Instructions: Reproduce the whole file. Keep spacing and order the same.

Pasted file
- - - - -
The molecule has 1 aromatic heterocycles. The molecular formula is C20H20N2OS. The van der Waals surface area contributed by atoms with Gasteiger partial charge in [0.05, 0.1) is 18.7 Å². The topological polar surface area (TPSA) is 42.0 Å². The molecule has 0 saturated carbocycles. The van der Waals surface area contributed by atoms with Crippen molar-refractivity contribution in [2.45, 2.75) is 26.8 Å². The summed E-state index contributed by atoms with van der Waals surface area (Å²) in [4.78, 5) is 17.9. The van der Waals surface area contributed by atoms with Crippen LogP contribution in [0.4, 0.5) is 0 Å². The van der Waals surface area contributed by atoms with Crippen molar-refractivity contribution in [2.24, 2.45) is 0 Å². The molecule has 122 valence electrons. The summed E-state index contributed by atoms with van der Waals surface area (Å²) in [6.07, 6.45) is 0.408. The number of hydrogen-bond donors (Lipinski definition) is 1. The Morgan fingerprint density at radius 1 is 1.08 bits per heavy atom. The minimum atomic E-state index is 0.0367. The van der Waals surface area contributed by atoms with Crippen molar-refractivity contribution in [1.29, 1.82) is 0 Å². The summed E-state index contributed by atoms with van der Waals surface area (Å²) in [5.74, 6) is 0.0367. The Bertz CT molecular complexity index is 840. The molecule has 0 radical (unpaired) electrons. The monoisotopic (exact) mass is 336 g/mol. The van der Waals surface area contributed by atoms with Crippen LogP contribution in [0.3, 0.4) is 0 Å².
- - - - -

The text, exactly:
The molecule has 1 aromatic heterocycles. The molecular formula is C20H20N2OS. The van der Waals surface area contributed by atoms with Gasteiger partial charge in [0.05, 0.1) is 18.7 Å². The topological polar surface area (TPSA) is 42.0 Å². The molecule has 0 saturated carbocycles. The van der Waals surface area contributed by atoms with Crippen molar-refractivity contribution in [2.45, 2.75) is 26.8 Å². The summed E-state index contributed by atoms with van der Waals surface area (Å²) in [4.78, 5) is 17.9. The van der Waals surface area contributed by atoms with Crippen LogP contribution in [0.4, 0.5) is 0 Å². The van der Waals surface area contributed by atoms with Crippen molar-refractivity contribution in [2.24, 2.45) is 0 Å². The molecule has 122 valence electrons. The summed E-state index contributed by atoms with van der Waals surface area (Å²) in [6.07, 6.45) is 0.408. The number of hydrogen-bond donors (Lipinski definition) is 1. The Morgan fingerprint density at radius 1 is 1.08 bits per heavy atom. The minimum atomic E-state index is 0.0367. The van der Waals surface area contributed by atoms with Crippen molar-refractivity contribution in [1.29, 1.82) is 0 Å². The summed E-state index contributed by atoms with van der Waals surface area (Å²) in [5.74, 6) is 0.0367. The Bertz CT molecular complexity index is 840. The molecule has 0 radical (unpaired) electrons. The monoisotopic (exact) mass is 336 g/mol. The van der Waals surface area contributed by atoms with Crippen LogP contribution in [0.3, 0.4) is 0 Å².